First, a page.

CRM in Programmatic: Part Three

The third in a series aimed at helping marketers put their first-party customer data to use in digital display advertising

After focusing on the existing market trends within CRM, how it allows for more segmentation and personalization, and how CRM-driven marketing can be applied to different verticals, on this new of our series we’ll focus on the culmination of CRM: measuring and influencing customer lifetime value.

CLV + CRM = Sustainable Customer Relationships

Customer lifetime value (CLV) is the net worth of a customer to a business, during their entire relationship with that business. For most customer-facing businesses, the overall objective of any CRM program should be to increase customer lifetime value. The health of a company, in the end, doesn’t come from how many clients it has: it comes from its ability to retain and forge long-term relationships with customers over time, especially as market penetration peaks. High customer lifetime value is desirable because it offsets the costs of further customer acquisition, helping to provide sustainable growth.

We all know retaining and growing existing customers costs far less than acquiring new ones, but too often businesses ignore this fact and continue to place their focus on new customer acquisitions. The temptation is often to overlook existing customers as they generate incremental sales, and instead favour the winning of new customers which can score first-time, big ticket sales. But this is short-term thinking, as those incremental sales deliver a lower cost and higher margin per sale, grow customer share and increase CLV.

Data-driven CRM can provide great insight on those existing customers, and help a business know when their attention or loyalty is in danger of slipping. Businesses adopting the Recency, Frequency, Monetisation (RFM) model should pay keen attention to the recency score of their longstanding customers, to gauge when they might be in need of a little more personalised attention.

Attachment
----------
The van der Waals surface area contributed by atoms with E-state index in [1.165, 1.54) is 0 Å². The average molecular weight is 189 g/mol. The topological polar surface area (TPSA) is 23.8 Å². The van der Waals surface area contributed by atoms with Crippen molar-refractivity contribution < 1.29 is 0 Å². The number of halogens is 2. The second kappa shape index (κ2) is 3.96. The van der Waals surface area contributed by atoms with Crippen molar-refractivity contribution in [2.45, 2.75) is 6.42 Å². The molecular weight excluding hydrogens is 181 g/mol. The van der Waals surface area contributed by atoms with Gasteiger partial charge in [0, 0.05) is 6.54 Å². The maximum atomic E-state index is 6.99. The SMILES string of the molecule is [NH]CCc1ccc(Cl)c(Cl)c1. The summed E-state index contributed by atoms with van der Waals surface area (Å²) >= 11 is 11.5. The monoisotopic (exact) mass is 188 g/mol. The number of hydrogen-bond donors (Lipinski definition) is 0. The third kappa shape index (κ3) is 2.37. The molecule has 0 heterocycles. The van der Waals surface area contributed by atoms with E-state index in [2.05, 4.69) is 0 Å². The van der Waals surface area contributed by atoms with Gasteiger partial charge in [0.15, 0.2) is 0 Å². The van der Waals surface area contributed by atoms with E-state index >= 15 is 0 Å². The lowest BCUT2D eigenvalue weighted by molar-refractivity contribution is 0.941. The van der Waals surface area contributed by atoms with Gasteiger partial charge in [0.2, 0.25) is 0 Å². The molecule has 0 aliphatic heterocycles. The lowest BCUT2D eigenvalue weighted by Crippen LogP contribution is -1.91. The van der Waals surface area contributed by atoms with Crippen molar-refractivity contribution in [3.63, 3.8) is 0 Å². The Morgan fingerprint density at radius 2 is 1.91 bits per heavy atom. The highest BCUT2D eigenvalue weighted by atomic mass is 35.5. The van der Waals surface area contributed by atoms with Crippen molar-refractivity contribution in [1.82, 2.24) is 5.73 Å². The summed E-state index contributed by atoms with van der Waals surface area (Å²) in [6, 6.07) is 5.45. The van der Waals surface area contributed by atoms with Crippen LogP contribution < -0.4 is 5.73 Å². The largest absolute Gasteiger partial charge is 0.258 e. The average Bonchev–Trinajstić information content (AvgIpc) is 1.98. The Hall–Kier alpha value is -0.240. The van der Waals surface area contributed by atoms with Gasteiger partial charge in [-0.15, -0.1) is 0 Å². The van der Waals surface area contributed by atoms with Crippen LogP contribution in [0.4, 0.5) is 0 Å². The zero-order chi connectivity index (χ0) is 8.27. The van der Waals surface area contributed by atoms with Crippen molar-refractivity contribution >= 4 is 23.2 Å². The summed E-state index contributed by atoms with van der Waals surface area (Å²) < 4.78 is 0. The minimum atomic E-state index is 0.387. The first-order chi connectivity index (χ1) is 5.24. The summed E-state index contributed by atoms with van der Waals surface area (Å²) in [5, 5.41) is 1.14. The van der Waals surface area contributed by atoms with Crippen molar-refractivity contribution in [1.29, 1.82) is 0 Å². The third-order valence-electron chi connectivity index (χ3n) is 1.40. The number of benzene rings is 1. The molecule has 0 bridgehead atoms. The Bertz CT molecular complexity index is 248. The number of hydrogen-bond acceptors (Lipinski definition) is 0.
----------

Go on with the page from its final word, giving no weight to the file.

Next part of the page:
A CLV model can additionally give a business rich insight into the different pockets of customers they may have, particularly if they operate at a global level.

Calculating this group’s CLV may well deliver an unattractive sales figure, but in terms of cost of influence, their lifetime value to the company may be far greater in what they generate through others. This paves the way for the introduction of influencer and advocacy status as an important aspect of CLV scoring. A CRM programme which pays attention to the customer journey, ensuring the customer experience is a pleasurable one, and can be helpful in building brand advocates.

The Road to Personalization

Programmatic has made a significant impact on the display advertising industry already, but there remains plenty of untapped potential, particularly when it comes to customer profiling and targeting. Progressive businesses have the opportunity to develop highly personalised campaigns, fuelled by their CRM intelligence.

So moving forward, businesses that have their CRM data in order will be able to build customer profiles and segments to drive their programmatic strategies forward and even use that data to reach lookalike audiences. They will be able to focus their investments on the highest performing customer groups, or even individuals, with the highest potential for revenue growth in the long term. By creating clusters of customers with similar CLVs, for example, the business will be able to create CRM groups which can then be used for ad targeting. Programmatic creates the possibility to adjust the pricing and the messaging to each customer profile, thus dealing with customers the right way: as people, not numbers.